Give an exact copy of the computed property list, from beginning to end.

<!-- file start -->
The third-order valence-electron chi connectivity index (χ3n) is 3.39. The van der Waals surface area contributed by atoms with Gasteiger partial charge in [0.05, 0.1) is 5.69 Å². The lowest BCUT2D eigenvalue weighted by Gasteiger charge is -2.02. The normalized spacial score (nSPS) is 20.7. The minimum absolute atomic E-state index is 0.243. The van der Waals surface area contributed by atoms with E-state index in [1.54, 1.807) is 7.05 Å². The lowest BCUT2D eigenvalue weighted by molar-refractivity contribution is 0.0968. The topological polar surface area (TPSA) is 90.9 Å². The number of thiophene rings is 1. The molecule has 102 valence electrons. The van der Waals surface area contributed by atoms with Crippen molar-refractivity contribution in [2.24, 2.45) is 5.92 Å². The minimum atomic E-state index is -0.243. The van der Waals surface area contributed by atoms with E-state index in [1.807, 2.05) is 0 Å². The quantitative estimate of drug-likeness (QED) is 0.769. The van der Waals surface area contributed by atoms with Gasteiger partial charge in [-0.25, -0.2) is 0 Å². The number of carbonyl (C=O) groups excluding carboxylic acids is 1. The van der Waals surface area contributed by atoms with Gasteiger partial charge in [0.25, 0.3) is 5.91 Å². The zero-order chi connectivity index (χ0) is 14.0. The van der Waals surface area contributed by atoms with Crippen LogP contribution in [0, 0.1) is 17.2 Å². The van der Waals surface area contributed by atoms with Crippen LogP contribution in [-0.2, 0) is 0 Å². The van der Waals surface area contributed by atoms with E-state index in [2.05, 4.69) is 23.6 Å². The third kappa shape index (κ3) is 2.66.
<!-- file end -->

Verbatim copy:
The third-order valence-electron chi connectivity index (χ3n) is 3.39. The van der Waals surface area contributed by atoms with Gasteiger partial charge in [0.05, 0.1) is 5.69 Å². The lowest BCUT2D eigenvalue weighted by Gasteiger charge is -2.02. The normalized spacial score (nSPS) is 20.7. The minimum absolute atomic E-state index is 0.243. The van der Waals surface area contributed by atoms with E-state index in [1.54, 1.807) is 7.05 Å². The lowest BCUT2D eigenvalue weighted by molar-refractivity contribution is 0.0968. The topological polar surface area (TPSA) is 90.9 Å². The number of thiophene rings is 1. The molecule has 102 valence electrons. The van der Waals surface area contributed by atoms with Crippen molar-refractivity contribution in [2.24, 2.45) is 5.92 Å². The minimum atomic E-state index is -0.243. The van der Waals surface area contributed by atoms with E-state index in [1.807, 2.05) is 0 Å². The quantitative estimate of drug-likeness (QED) is 0.769. The van der Waals surface area contributed by atoms with Gasteiger partial charge in [-0.25, -0.2) is 0 Å². The number of carbonyl (C=O) groups excluding carboxylic acids is 1. The van der Waals surface area contributed by atoms with Gasteiger partial charge in [0.25, 0.3) is 5.91 Å². The zero-order chi connectivity index (χ0) is 14.0. The van der Waals surface area contributed by atoms with Crippen LogP contribution in [0, 0.1) is 17.2 Å². The van der Waals surface area contributed by atoms with Crippen LogP contribution in [-0.2, 0) is 0 Å². The van der Waals surface area contributed by atoms with E-state index in [2.05, 4.69) is 23.6 Å². The third kappa shape index (κ3) is 2.66.